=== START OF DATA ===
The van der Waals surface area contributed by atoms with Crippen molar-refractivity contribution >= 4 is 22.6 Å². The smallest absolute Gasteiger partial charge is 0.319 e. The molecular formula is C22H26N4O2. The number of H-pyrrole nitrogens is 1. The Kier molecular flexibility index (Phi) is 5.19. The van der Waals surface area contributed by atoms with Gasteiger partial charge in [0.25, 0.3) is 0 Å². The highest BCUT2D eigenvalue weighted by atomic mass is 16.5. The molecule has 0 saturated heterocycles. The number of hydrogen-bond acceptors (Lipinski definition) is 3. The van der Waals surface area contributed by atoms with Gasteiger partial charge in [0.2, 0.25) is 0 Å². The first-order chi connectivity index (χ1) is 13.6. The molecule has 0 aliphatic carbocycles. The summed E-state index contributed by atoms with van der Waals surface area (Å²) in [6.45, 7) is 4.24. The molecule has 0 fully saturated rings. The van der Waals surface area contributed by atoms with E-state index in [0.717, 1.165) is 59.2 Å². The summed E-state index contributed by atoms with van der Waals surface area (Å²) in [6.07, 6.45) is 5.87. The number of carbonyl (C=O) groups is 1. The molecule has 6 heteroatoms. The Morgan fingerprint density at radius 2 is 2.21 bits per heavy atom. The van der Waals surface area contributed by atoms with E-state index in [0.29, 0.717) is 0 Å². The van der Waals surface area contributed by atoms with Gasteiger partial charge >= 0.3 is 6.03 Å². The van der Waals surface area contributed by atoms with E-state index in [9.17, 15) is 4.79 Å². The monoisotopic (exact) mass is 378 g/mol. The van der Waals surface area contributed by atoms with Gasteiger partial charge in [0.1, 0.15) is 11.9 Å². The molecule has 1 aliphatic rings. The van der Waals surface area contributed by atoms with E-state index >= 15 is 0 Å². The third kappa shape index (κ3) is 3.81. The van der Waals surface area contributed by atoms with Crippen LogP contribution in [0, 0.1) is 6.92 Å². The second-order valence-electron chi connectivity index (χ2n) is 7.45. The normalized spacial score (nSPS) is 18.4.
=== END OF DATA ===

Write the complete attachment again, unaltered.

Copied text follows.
The van der Waals surface area contributed by atoms with Crippen molar-refractivity contribution >= 4 is 22.6 Å². The smallest absolute Gasteiger partial charge is 0.319 e. The molecular formula is C22H26N4O2. The number of H-pyrrole nitrogens is 1. The Kier molecular flexibility index (Phi) is 5.19. The van der Waals surface area contributed by atoms with Gasteiger partial charge in [0.25, 0.3) is 0 Å². The highest BCUT2D eigenvalue weighted by atomic mass is 16.5. The molecule has 0 saturated heterocycles. The number of hydrogen-bond acceptors (Lipinski definition) is 3. The van der Waals surface area contributed by atoms with Gasteiger partial charge in [0.2, 0.25) is 0 Å². The first-order chi connectivity index (χ1) is 13.6. The molecule has 0 aliphatic carbocycles. The summed E-state index contributed by atoms with van der Waals surface area (Å²) in [6.45, 7) is 4.24. The molecule has 0 fully saturated rings. The van der Waals surface area contributed by atoms with E-state index in [0.717, 1.165) is 59.2 Å². The summed E-state index contributed by atoms with van der Waals surface area (Å²) in [6.07, 6.45) is 5.87. The number of carbonyl (C=O) groups is 1. The molecule has 6 heteroatoms. The Morgan fingerprint density at radius 2 is 2.21 bits per heavy atom. The van der Waals surface area contributed by atoms with E-state index in [0.29, 0.717) is 0 Å². The van der Waals surface area contributed by atoms with Gasteiger partial charge >= 0.3 is 6.03 Å². The van der Waals surface area contributed by atoms with E-state index in [9.17, 15) is 4.79 Å². The monoisotopic (exact) mass is 378 g/mol. The van der Waals surface area contributed by atoms with Gasteiger partial charge in [0.1, 0.15) is 11.9 Å². The molecule has 1 aliphatic rings. The van der Waals surface area contributed by atoms with E-state index >= 15 is 0 Å². The third kappa shape index (κ3) is 3.81. The van der Waals surface area contributed by atoms with Crippen LogP contribution in [0, 0.1) is 6.92 Å². The second-order valence-electron chi connectivity index (χ2n) is 7.45. The normalized spacial score (nSPS) is 18.4.